Summer-borns: 60% of councils ‘more willing’ to accept delayed entries

A new evaluation report looks at the impact of early years reforms

Councils are increasingly open to allowing summer-born pupils to start school later, but parents still face a postcode lottery in their battle for flexibility, new data shows.

Results from a survey of town halls by the Department for Education shows 62 per cent of local authorities say they are “more willing” to let pupils born between April and August enter reception at the age of five than they were previously, although they still ask parents to make a case for the change.

The government remains under pressure to address substantial regional variations in approach to admissions for summer-born pupils, who have been found to struggle more at school than their peers.

Under current rules, parents can request permission from their local authority to have their child start in reception a year later than usual, but it is up to the council to determine the circumstances in which requests are granted. Nick Gibb, the schools minister, told Parliament today that the government remains committed to reform, but would not give details.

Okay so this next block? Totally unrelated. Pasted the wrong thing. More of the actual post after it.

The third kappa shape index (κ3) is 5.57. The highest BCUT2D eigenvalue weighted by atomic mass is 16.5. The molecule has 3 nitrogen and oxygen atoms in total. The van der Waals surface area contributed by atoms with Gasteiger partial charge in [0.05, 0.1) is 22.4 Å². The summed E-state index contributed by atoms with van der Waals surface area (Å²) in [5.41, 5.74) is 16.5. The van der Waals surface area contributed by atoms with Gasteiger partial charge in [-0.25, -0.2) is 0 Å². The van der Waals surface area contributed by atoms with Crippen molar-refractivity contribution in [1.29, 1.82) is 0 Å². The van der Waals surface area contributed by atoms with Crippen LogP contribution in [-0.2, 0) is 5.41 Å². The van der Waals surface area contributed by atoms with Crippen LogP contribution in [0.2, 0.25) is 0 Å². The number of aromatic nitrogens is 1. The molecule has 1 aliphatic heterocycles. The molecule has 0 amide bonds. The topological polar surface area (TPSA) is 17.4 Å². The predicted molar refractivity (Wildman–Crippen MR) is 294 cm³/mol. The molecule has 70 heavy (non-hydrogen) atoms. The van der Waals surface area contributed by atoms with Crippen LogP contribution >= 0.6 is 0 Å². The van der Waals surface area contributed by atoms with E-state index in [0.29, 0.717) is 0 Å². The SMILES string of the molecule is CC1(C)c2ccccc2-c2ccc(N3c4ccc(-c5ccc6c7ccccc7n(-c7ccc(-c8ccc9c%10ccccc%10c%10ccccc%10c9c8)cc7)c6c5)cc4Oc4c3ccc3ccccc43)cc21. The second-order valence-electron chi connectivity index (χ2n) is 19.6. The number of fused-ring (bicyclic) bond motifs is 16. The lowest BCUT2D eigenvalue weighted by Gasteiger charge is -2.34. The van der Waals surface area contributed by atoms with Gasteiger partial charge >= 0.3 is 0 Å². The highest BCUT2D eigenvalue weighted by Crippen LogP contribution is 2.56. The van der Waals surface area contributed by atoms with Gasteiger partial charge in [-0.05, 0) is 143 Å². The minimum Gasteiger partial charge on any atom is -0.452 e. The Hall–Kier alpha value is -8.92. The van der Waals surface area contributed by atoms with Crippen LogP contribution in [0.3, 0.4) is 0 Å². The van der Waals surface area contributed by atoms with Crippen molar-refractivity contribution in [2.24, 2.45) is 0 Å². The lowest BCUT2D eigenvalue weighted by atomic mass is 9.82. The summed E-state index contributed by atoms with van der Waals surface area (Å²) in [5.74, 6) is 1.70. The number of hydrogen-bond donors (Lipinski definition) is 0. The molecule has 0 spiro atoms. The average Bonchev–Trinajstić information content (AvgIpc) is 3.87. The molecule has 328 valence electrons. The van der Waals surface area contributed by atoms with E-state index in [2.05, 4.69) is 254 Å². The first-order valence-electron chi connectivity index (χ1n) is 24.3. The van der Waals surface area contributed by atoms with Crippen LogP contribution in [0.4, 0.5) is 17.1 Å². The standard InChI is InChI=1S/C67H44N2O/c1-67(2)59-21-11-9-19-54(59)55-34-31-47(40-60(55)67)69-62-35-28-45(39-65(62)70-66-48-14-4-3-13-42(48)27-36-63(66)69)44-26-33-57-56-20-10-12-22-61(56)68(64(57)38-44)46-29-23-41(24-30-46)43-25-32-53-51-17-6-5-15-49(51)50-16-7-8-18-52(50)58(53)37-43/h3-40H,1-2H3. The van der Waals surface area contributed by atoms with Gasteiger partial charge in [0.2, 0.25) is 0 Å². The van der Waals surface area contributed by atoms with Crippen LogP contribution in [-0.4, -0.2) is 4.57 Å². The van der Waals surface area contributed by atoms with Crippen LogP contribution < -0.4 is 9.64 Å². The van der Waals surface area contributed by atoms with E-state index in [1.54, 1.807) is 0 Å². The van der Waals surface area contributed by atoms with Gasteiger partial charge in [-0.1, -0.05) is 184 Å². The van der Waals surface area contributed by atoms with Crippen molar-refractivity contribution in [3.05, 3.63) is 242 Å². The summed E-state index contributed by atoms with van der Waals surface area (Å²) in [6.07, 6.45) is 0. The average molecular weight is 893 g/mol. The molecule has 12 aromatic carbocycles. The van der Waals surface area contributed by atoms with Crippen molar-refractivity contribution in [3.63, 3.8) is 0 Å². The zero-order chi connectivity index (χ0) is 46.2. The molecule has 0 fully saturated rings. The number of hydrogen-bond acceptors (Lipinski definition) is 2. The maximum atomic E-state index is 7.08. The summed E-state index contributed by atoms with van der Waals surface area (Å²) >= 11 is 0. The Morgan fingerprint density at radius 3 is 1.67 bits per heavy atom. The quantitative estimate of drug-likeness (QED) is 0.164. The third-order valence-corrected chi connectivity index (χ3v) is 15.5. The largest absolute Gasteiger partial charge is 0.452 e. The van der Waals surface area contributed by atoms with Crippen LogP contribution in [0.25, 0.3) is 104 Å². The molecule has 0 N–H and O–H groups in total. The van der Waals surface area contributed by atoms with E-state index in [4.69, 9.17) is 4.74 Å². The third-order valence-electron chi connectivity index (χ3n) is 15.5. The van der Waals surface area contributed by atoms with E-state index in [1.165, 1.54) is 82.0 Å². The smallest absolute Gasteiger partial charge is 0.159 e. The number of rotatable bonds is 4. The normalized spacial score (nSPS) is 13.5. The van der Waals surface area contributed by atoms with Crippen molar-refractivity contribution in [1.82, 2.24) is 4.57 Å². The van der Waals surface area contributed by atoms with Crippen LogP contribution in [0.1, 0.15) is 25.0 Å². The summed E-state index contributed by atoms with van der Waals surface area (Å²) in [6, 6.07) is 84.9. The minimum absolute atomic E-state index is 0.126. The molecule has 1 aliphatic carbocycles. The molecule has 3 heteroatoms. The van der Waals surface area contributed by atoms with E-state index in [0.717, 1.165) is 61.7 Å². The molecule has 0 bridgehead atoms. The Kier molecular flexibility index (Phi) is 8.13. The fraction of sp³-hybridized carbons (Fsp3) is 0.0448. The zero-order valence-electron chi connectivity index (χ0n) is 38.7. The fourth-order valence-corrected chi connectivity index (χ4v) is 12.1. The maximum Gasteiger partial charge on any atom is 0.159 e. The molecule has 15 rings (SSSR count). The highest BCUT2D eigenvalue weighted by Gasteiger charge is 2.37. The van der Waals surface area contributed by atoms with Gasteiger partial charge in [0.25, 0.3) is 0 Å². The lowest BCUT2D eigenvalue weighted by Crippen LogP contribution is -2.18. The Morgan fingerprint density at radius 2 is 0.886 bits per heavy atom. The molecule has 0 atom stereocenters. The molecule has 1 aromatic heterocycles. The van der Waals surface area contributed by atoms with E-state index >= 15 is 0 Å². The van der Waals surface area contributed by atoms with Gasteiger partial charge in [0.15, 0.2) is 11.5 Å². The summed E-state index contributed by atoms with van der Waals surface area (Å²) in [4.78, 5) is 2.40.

Some campaigners believe all summer-born pupils should have an automatic right to start reception at the age of five.

The latest DfE survey, carried out in 2018, reveals that 9 per cent of councils now agree all requests for delayed entry, while 30 per cent allow only those with a strong case to start a year later.

The data also shows growth in the number of requests for delayed entry has plateaued.

In fact, there were 1 per cent fewer requests for delay until September 2019 than for September 2018, compared with a 31 per cent increase between 2017 and 2018 and an 83 per cent increase between 2016 and 2017, according to data for the 62 councils which completed the last two surveys.

However, the proportion of requests granted by councils continues to rise. Of the requests to delay until September 2019, 88 per cent were granted, compared with 86 per cent for 2018 and 2017 and 80 per cent for 2016.

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